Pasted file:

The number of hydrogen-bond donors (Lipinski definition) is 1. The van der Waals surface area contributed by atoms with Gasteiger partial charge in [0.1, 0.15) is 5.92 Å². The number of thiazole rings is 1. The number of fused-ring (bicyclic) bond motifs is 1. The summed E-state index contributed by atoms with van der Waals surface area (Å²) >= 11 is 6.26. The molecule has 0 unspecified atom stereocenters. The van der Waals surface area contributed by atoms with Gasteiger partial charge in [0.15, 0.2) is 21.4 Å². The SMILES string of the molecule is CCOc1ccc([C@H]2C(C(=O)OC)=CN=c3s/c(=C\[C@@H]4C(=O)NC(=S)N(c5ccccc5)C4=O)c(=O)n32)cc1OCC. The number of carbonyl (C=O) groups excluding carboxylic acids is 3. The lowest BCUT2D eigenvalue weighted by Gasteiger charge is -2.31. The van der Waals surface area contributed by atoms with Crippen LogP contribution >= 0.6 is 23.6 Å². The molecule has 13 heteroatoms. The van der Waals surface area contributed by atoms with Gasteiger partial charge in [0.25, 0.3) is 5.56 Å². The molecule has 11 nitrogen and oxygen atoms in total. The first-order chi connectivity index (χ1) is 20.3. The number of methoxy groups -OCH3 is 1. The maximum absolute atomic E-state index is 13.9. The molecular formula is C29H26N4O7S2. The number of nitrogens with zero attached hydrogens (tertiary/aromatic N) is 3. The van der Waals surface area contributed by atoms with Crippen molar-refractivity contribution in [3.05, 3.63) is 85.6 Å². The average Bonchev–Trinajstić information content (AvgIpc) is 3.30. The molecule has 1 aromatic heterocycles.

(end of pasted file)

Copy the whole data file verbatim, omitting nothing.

The number of hydrogen-bond donors (Lipinski definition) is 1. The van der Waals surface area contributed by atoms with Gasteiger partial charge in [0.1, 0.15) is 5.92 Å². The number of thiazole rings is 1. The number of fused-ring (bicyclic) bond motifs is 1. The summed E-state index contributed by atoms with van der Waals surface area (Å²) >= 11 is 6.26. The molecule has 0 unspecified atom stereocenters. The van der Waals surface area contributed by atoms with Gasteiger partial charge in [0.15, 0.2) is 21.4 Å². The SMILES string of the molecule is CCOc1ccc([C@H]2C(C(=O)OC)=CN=c3s/c(=C\[C@@H]4C(=O)NC(=S)N(c5ccccc5)C4=O)c(=O)n32)cc1OCC. The number of carbonyl (C=O) groups excluding carboxylic acids is 3. The lowest BCUT2D eigenvalue weighted by Gasteiger charge is -2.31. The van der Waals surface area contributed by atoms with Crippen LogP contribution >= 0.6 is 23.6 Å². The molecule has 13 heteroatoms. The van der Waals surface area contributed by atoms with Gasteiger partial charge in [0.25, 0.3) is 5.56 Å². The molecule has 11 nitrogen and oxygen atoms in total. The first-order chi connectivity index (χ1) is 20.3. The number of methoxy groups -OCH3 is 1. The maximum absolute atomic E-state index is 13.9. The molecular formula is C29H26N4O7S2. The number of nitrogens with zero attached hydrogens (tertiary/aromatic N) is 3. The van der Waals surface area contributed by atoms with Crippen molar-refractivity contribution in [3.05, 3.63) is 85.6 Å². The average Bonchev–Trinajstić information content (AvgIpc) is 3.30. The molecule has 1 aromatic heterocycles.